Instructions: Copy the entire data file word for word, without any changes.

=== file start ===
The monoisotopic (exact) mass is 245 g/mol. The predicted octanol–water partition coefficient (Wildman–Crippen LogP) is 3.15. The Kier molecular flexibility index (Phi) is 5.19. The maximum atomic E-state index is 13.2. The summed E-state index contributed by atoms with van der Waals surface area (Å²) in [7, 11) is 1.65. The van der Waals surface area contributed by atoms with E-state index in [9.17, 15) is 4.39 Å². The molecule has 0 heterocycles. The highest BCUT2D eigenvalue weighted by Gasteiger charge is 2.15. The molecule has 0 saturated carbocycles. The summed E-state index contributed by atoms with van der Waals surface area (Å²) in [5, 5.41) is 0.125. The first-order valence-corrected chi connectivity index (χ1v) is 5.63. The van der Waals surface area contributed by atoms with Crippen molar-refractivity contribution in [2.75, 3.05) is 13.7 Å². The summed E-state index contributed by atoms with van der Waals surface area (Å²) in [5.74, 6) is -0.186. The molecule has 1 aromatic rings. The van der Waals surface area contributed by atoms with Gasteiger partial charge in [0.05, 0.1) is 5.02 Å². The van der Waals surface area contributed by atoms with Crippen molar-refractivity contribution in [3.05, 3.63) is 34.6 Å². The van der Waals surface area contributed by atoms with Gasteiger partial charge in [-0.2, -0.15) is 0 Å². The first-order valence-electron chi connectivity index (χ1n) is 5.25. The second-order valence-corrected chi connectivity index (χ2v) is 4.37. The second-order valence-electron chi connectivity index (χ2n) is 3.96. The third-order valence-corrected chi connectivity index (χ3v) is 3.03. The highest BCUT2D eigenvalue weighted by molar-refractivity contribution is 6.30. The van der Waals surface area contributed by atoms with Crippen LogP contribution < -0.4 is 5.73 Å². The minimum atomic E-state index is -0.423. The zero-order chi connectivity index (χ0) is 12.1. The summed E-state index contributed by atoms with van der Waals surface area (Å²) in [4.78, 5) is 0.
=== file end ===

The monoisotopic (exact) mass is 245 g/mol. The predicted octanol–water partition coefficient (Wildman–Crippen LogP) is 3.15. The Kier molecular flexibility index (Phi) is 5.19. The maximum atomic E-state index is 13.2. The summed E-state index contributed by atoms with van der Waals surface area (Å²) in [7, 11) is 1.65. The van der Waals surface area contributed by atoms with E-state index in [9.17, 15) is 4.39 Å². The molecule has 0 heterocycles. The highest BCUT2D eigenvalue weighted by Gasteiger charge is 2.15. The molecule has 0 saturated carbocycles. The summed E-state index contributed by atoms with van der Waals surface area (Å²) in [5, 5.41) is 0.125. The first-order valence-corrected chi connectivity index (χ1v) is 5.63. The van der Waals surface area contributed by atoms with Crippen molar-refractivity contribution in [2.75, 3.05) is 13.7 Å². The summed E-state index contributed by atoms with van der Waals surface area (Å²) in [5.74, 6) is -0.186. The molecule has 1 aromatic rings. The van der Waals surface area contributed by atoms with Gasteiger partial charge in [0.05, 0.1) is 5.02 Å². The van der Waals surface area contributed by atoms with Crippen molar-refractivity contribution in [3.05, 3.63) is 34.6 Å². The van der Waals surface area contributed by atoms with Gasteiger partial charge in [-0.2, -0.15) is 0 Å². The first-order valence-electron chi connectivity index (χ1n) is 5.25. The second-order valence-corrected chi connectivity index (χ2v) is 4.37. The second-order valence-electron chi connectivity index (χ2n) is 3.96. The third-order valence-corrected chi connectivity index (χ3v) is 3.03. The highest BCUT2D eigenvalue weighted by molar-refractivity contribution is 6.30. The van der Waals surface area contributed by atoms with Crippen LogP contribution < -0.4 is 5.73 Å². The minimum atomic E-state index is -0.423. The zero-order chi connectivity index (χ0) is 12.1. The summed E-state index contributed by atoms with van der Waals surface area (Å²) in [4.78, 5) is 0.